Earlier this year, I read one interview where you described your ability to isolate yourself as “borderline sociopathic.” Do you feel like isolating yourself less these days?
No, that’s why a lot of times I end up isolating myself, because I O.D. on people.

Will this next album will reflect more experiences of being around people than just locking yourself away?
Like, [fake raps] “Yo, I’m around people, around people…?” [Laughs.] Nah, I don’t know, man. Just some different s**t, you know what I mean?

What albums did you love the most this year?
Ooh, okay, we got Denmark Vessey, Martin Lucid Dream. I’ll probably say that’s the one that comes instinctively off the top of my head. Who else came out this year?

Vince, Kendrick, all the Future things…
Okay, okay, okay. Goddamn. I ain’t even going to lie, bro: I Don’t Like S**t, I Don’t Go Outside, maybe because of a personal connection with it, or maybe it’s because that s**t is fire. I really stand behind that s**t, bro. I put a lot of faith into it.

That’s good, because I remember after Doris came out you were talking about all the things you wanted to change about it.
Yeah, I don’t like it. And the one that I feel even more strongly about than [I Don’t Like S**t] is [the surprise-released ten-minute song-collage] “Solace,” because of how personal it is and I made it for myself, so it’s kind of like a present to myself. Second, I feel like it’s the most honest in the sense that it is not entirely wallowing, you know what I mean? It’s not like I’m just sitting in a depression; it’s the first step to where I’m at now, which was like, taking s**t into my own hands and taking control of my own life and making the choice to be happier.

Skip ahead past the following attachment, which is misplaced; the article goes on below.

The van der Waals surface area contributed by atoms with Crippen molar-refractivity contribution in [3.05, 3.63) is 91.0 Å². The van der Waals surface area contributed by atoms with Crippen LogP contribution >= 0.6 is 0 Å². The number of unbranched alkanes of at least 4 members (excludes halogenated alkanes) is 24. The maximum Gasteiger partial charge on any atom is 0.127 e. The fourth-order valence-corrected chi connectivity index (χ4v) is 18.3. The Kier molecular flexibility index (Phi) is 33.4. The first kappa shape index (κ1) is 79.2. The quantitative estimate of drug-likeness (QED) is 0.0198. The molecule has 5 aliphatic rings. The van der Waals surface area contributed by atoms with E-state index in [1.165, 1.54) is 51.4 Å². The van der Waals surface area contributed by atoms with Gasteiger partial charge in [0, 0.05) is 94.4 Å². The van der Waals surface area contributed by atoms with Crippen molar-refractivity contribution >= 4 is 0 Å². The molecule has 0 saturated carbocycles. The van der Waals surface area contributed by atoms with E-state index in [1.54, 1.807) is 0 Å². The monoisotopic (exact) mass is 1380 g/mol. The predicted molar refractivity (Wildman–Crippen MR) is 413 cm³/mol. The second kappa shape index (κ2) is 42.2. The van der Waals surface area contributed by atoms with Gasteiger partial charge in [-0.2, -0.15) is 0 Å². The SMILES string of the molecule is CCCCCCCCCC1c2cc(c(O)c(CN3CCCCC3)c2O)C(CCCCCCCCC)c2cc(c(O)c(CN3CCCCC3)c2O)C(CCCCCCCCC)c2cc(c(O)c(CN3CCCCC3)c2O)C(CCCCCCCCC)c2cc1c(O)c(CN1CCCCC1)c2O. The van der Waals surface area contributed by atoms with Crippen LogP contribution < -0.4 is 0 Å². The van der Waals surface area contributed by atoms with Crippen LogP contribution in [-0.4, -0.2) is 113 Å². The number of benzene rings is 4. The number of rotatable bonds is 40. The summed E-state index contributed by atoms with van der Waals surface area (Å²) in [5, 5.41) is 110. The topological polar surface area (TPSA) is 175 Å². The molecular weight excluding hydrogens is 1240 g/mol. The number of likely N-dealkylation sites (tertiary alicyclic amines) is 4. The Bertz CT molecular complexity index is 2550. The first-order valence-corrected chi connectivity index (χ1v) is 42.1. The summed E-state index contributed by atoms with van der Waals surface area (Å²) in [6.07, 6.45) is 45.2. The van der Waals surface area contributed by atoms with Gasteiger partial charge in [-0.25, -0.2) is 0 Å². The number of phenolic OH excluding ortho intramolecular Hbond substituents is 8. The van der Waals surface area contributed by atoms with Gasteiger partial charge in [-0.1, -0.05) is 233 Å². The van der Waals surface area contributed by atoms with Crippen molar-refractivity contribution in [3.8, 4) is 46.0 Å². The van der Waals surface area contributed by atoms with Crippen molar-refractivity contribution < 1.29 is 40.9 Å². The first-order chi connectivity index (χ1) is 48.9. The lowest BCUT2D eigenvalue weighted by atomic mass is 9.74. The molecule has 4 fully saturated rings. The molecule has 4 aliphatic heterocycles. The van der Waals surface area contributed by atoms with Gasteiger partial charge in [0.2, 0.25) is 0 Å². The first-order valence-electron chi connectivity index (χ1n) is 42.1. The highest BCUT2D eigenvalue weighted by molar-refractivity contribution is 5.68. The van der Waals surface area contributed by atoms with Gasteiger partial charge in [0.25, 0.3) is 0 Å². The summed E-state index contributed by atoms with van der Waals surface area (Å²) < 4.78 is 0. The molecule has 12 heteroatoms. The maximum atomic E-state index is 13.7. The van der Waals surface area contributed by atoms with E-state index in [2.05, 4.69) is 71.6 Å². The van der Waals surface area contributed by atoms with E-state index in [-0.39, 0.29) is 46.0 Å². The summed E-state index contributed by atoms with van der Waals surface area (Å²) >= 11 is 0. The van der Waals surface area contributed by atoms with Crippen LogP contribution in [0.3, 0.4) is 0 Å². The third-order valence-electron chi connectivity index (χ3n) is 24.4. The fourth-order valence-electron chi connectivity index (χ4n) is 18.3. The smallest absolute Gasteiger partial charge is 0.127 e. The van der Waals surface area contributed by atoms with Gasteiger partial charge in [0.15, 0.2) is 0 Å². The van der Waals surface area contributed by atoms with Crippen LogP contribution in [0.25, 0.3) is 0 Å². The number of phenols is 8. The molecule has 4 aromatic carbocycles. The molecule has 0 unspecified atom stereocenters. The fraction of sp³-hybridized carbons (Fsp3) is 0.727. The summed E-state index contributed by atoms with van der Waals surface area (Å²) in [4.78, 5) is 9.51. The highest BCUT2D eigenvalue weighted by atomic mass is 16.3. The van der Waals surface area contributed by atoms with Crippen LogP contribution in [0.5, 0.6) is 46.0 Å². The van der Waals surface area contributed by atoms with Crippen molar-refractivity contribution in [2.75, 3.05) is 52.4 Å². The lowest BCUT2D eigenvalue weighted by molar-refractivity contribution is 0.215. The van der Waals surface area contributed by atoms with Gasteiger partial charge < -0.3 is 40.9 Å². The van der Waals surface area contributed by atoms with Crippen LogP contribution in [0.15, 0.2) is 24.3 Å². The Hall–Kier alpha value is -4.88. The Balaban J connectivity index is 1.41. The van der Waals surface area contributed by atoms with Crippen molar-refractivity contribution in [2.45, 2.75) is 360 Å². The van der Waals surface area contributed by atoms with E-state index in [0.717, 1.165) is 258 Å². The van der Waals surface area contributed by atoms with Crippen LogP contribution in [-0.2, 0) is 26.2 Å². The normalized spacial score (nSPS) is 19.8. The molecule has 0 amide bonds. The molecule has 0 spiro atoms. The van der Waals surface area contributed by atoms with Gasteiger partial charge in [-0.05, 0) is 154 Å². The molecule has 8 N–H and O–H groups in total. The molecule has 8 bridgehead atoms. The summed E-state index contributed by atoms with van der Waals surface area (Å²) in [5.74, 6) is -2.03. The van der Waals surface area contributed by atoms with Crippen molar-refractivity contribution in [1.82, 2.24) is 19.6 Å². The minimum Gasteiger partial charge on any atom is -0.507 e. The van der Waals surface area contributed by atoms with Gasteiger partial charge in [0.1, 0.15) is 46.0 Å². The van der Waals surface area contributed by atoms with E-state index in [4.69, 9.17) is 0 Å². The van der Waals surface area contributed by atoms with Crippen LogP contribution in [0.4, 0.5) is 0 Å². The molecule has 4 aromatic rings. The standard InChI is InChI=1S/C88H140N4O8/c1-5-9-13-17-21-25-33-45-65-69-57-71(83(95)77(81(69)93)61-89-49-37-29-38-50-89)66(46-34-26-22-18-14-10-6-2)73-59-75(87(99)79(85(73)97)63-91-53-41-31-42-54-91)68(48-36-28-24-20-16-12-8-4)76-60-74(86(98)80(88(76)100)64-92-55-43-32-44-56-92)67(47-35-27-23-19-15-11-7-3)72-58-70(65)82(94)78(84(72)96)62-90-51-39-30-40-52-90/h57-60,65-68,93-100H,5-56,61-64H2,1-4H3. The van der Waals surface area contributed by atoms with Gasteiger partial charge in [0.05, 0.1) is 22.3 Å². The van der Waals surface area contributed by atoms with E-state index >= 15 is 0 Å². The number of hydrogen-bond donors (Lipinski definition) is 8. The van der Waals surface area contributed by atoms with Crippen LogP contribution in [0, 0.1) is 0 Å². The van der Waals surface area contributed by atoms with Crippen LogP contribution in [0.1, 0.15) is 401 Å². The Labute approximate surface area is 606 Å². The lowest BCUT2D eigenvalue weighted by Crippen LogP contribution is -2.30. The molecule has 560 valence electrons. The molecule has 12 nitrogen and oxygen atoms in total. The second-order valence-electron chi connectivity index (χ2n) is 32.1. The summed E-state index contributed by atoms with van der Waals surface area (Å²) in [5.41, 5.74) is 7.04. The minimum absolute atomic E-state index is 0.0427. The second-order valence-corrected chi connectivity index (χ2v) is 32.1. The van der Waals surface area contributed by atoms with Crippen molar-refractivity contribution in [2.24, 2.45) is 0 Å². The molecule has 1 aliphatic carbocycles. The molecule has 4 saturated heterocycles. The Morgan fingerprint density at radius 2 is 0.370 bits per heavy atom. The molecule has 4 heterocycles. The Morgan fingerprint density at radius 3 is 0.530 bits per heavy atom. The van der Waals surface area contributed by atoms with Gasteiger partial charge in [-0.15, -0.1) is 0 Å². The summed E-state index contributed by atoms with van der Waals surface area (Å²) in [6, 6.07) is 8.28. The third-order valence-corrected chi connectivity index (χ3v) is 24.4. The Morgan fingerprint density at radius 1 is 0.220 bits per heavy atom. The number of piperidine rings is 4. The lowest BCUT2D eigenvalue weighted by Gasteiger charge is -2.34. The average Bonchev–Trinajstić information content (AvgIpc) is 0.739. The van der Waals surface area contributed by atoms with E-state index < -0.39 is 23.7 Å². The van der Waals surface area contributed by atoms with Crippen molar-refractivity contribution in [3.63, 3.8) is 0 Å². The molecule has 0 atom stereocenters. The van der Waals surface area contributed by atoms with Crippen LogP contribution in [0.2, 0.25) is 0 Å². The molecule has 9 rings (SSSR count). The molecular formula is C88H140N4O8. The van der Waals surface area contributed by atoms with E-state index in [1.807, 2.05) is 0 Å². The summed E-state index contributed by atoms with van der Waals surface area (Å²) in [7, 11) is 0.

Right.
The thing that I f**k with about 2015 though, is I think everyone feels the same way. We finally went into these chambers of our own selves that we hadn’t gone into before. Like Vince went back to the time that changed him, which was summertime 2006 and I just kind of examined where I was at his time. Same with Future and same with Kendrick. Niggas are evaluating where they’re at right now. Even Drake! “Please do not talk to me like I’m that Drake from four years ago / I’m in a higher place.” He’s talking to you about him right now. So any of the s**t that’s sticking is because it’s current and honest.

Do you feel like major labels are finally letting rappers follow their muse?
Hell yeah, bro! I just seen how the entire tone of everything has changed, of the entire game. I met with someone who I used to meet with, before I first got signed with a label, and their whole entire disposition is different, you know what I mean? They’re more open and more inclined… [labels] want to see you doing you. They almost look for these off-kilter things now, like if I played some s**t that sounded like some regular s**t, or like a hit, this nigga would have been [mad]. You know what I’m saying? It’s kinda gross though, now being regular is anti-, because being weird or anti- is just this thing now. Being timeless now is what’s gonna stick out.

Do you think there’s any downside?
Hell nah, man, it makes the game more exclusive. It makes it so you can only stick out if you are really good, ‘cause it’s oversaturated. You can’t just get on from being someone’s homie. I mean, you can, but that s**t is gonna get seen through real quick.